Reflecting on Technology in the Classroom today.

Date: 25 Jan 2021


Blog - Reflecting on Technology in the classroom today.

Technology is forever evolving and as educational practitioners we try our best to keep up with it, even though it is becoming part of our daily lives. As teachers we incorporate it into our lesson so we add diversity to our teaching, because students engage well with technology, we can easily differentiate lessons through this medium, it allows students to work at their pace and can encourage collaborative working. It makes learning fun, it prepares students for the future, and it’s a tool to teach new skills. We use it to give students the opportunity to express their skills. So we know Technology is a great tool for teaching and learning.

The current pandemic has forced and provided us all an opportunity to use this tool and admittedly, skilled some school staff to deliver learning in a way we have not done so previously. These days you are dual teaching, face to face and online, hence using more and more technology to deliver your lessons. As experts in your field, you will have found some great and new teaching strategies to effectively engage and motivate your students, but that does not mean every lesson you deliver has to be singing and dancing or a chore because you are using technology.

Recently, the government set out a guidance to support with remote learning. The key advice in the document they have prepared outlines the following points:

  1. When planning remote education ensure lessons link with the curriculum and follow a sequence to build progress.
  2. Keep the work simple, easy to understand, in small chunks and provide clear learning objectives
  3. Consider the basics of the curriculum and adapt lessons to allow access to the knowledge and concepts required.
  4. Ensure feedback and assessment is built into the lessons, as it is done face to face – via questioning, 1-to-1 discussion, available chat rooms, peer interaction, email.
  5. All lessons do not need to be live lessons, mix up your practice. Pre-record lessons which don’t require active involvement, set research tasks to introduce /develop the next lesson.
  6. Ensure the students are engaged, but inclusion and motivation is equally important. Teachers can’t monitor remote learning so use an approach which will motivate e.g. set up a game like /competitive approach.
  7. Delivery medium – consider the most accessible medium and the one that will cause least distraction or difficulty in accessing.
  8. Not every lesson has to use technology, don’t forget the ‘old’ textbook every now and again.

Going forward we know this is an area of interest for Ofsted too, during their visit they will be looking at; ‘how schools are educating in the current circumstances’. However we need to remember current circumstance will have a toll on areas of health and wellbeing and one of the ways schools prepare students to address the issues is through their  well-planned PSHE lessons. PSHE, will be a core subject as of April and we need to ensure it is part of our regular teaching curriculum, even more so now than ever.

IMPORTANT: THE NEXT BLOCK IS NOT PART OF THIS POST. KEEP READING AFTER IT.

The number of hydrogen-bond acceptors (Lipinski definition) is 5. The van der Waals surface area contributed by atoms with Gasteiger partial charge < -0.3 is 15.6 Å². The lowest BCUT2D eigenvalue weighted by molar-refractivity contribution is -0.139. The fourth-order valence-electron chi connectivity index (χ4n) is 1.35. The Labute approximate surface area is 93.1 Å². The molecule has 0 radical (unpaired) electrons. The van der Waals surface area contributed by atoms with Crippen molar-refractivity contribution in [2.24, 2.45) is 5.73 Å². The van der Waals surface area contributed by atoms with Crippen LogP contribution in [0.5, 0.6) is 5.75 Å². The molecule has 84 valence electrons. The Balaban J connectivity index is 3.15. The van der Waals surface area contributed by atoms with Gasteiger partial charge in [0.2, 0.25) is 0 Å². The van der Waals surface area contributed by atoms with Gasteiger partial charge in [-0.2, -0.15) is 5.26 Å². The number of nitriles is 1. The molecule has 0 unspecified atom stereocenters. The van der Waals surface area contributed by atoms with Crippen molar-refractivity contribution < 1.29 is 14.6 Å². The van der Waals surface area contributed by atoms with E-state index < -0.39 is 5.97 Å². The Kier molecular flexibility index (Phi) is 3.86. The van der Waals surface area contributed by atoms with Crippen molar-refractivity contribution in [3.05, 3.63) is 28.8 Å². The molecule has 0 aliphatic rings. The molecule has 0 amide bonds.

Recently, in one of my lunch breaks, (the joy of working from home), I watched an episode of the BBC bite size programme. I was totally enthused in the way they introduced topics to varying subjects. This included PSHE. Below are PSHE links for all Key stages to videos and topics provided by BBC that you can use to develop your lessons.

KS1 PSHE - BBC Teach

KS2 PSHE and Social Studies - BBC Teach

KS3 PSHE and Modern Studies - BBC Teach

KS4 GCSE PSHE and National 5 Modern Studies Teacher Resources - BBC Teach

A little reminder, that you can complete the Swindon Healthy Schools Mental award/audit to see what provisions your school already has in place to support young people and staff and what support you may require to develop this work further.

Furthermore this pandemic will impact on young people who are unable to take exams again this year. Chameleon PDE have developed two resource packs, one for age 15-16 students due to sit GCSEs and the other for 17-18 year-olds. The materials are completely free of charge and designed to be used either online or sent to students to work on independently at home. To access this resource simply register with Chameleon PDE  and you will then be able to download the materials.

There are a range of other free materials available and all Chameleon PDE resources are fully referenced to the personal development curricula of the 4 UK nations. Materials are also compliant and mapped to the new DFE statutory guidance for RSHE that schools are expected to start from summer term 2021.

On a final note, please get in touch with any questions, queries or support you think we can provide for you.